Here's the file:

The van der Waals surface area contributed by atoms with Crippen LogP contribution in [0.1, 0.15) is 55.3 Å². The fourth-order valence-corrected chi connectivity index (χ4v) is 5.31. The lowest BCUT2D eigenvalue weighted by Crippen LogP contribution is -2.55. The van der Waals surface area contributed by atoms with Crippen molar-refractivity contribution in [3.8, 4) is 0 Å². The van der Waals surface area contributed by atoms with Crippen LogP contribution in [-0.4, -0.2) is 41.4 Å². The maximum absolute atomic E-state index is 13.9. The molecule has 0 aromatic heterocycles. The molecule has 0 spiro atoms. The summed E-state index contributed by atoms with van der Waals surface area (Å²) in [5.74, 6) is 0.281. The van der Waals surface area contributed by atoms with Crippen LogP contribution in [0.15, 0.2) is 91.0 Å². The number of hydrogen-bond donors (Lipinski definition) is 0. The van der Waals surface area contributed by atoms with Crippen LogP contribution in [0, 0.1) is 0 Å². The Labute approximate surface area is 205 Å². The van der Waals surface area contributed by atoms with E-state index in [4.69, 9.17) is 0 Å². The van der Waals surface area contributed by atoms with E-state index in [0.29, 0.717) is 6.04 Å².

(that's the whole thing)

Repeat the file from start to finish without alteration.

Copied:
The van der Waals surface area contributed by atoms with Crippen LogP contribution in [0.1, 0.15) is 55.3 Å². The fourth-order valence-corrected chi connectivity index (χ4v) is 5.31. The lowest BCUT2D eigenvalue weighted by Crippen LogP contribution is -2.55. The van der Waals surface area contributed by atoms with Crippen molar-refractivity contribution in [3.8, 4) is 0 Å². The van der Waals surface area contributed by atoms with Crippen LogP contribution in [-0.4, -0.2) is 41.4 Å². The maximum absolute atomic E-state index is 13.9. The molecule has 0 aromatic heterocycles. The molecule has 0 spiro atoms. The summed E-state index contributed by atoms with van der Waals surface area (Å²) in [5.74, 6) is 0.281. The van der Waals surface area contributed by atoms with Crippen LogP contribution in [0.15, 0.2) is 91.0 Å². The number of hydrogen-bond donors (Lipinski definition) is 0. The van der Waals surface area contributed by atoms with Crippen LogP contribution in [0, 0.1) is 0 Å². The Labute approximate surface area is 205 Å². The van der Waals surface area contributed by atoms with E-state index in [4.69, 9.17) is 0 Å². The van der Waals surface area contributed by atoms with E-state index in [0.29, 0.717) is 6.04 Å².